One of those students was 10th grader Sanjida Afrose from the Urban Assembly School for Criminal Justice located on the edge of Borough Park and Kensington.
“Why is the death rate in Bangladesh so high? It’s because Bangladesh’s road system doesn’t have any organization,” she said. “People cross and cars go at the same time.”
“Children should not have to fear going to school and making it there alive,” she said. “Parents and adults should not have to worry about making it home to their families safe. It shouldn’t be a norm where people die in certain deaths that could have been prevented from the beginning.”
Borough President Eric Adams recalled his early years in the police department watching the transformation of South Africa during the Apartheid.
“It became a global conversation,” he said. “People were being prosecuted in their homelands. Until the conversation cascaded outside the walls of Johannesburg and Cape Town… did it become real.”
He remembered the times he would knock on the door and tell someone that their loved one was killed in a crash. And he commended Families for Safe Streets and TransAlt for the work they have been doing, which includes standing outside Senator Marty Golden’s office in the rain to demand he call on the Senate to reconvene and pass the speed camera deal — which he did.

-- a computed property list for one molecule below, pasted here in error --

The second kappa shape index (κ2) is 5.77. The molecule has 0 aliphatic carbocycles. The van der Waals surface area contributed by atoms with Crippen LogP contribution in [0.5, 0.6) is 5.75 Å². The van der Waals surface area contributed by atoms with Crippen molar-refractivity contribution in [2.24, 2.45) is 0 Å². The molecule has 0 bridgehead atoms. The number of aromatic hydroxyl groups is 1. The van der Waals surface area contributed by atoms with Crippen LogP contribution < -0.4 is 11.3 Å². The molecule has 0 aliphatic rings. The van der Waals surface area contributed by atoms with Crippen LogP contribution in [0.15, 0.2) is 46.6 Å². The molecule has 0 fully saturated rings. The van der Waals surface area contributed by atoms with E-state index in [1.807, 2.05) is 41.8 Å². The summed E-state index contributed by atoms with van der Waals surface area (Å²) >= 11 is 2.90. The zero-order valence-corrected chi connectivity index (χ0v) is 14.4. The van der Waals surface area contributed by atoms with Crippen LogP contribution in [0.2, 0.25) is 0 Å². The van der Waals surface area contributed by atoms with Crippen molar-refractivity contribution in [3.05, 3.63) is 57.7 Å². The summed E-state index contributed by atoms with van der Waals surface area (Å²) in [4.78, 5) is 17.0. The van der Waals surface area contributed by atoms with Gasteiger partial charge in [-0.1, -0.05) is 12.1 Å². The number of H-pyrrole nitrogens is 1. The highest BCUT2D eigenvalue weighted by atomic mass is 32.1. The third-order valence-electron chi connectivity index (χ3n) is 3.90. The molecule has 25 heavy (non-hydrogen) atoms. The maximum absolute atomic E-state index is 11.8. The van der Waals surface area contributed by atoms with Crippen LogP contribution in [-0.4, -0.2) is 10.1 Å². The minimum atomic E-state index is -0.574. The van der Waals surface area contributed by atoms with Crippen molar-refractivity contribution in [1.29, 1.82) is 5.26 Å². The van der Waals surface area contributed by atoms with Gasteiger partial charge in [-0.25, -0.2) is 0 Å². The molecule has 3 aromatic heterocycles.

“What you have done is you have turned your pain into purpose. What you are accomplishing is saving lives globally,” he said. “You need to acknowledge your great achievement. It didn’t stop here in Bensonhurst, Brownsville, or Bedford Stuyvesant. It reached the voices of people in Bangladesh.”
Mary Beth Kelly is a sweet woman who always seems to be smiling. The love of her life was killed in a traffic crash 12 years ago.
“There’s a song from the musical Hamilton. ‘Who lives, who dies, who tells your story.’ That is what we do. We are the living and we tell the stories,” she said. “In 1976, my husband took an oath that all physicians take. ‘Do no harm.'”
“But 30 years later, as we were riding our bikes together, terrible harm was done to him by a tow truck who failed to yield at an intersection.”
“If we had the antiviral serum for an infectious disease, we wouldn’t go to our community boards and say ‘Please, can you bring this to our communities?’ ‘OK. We’ll give Chelsea the antivirus, we’ll give Bay Ridge the antivirus, but we won’t make it available to this whole city.'”
“This is a worldwide crisis and it is one that we can end,” she said. She called for street redesigning, education, and enforcement. Vision Zero is doing great work, she said, and we need to support it.
“Families for Safe Streets has made traffic violence an issue that can no longer be ignored in New York City and beyond. We’re seeing tremendous progress toward Vision Zero, but the City can and must do more to make safer street redesigns more routine,” said Joe Cutrufo, a spokesperson for TransAlt. He said one way to do that is by codifying the Vision Zero Street Design Standard, which a majority of City Council members have endorsed.
“Roads have stories. Ours is a group which no one should have to join,” Sipher said. “Together, our combined trauma and pain have created waves and those waves are becoming a tsunami that will not, and can not be ignored.”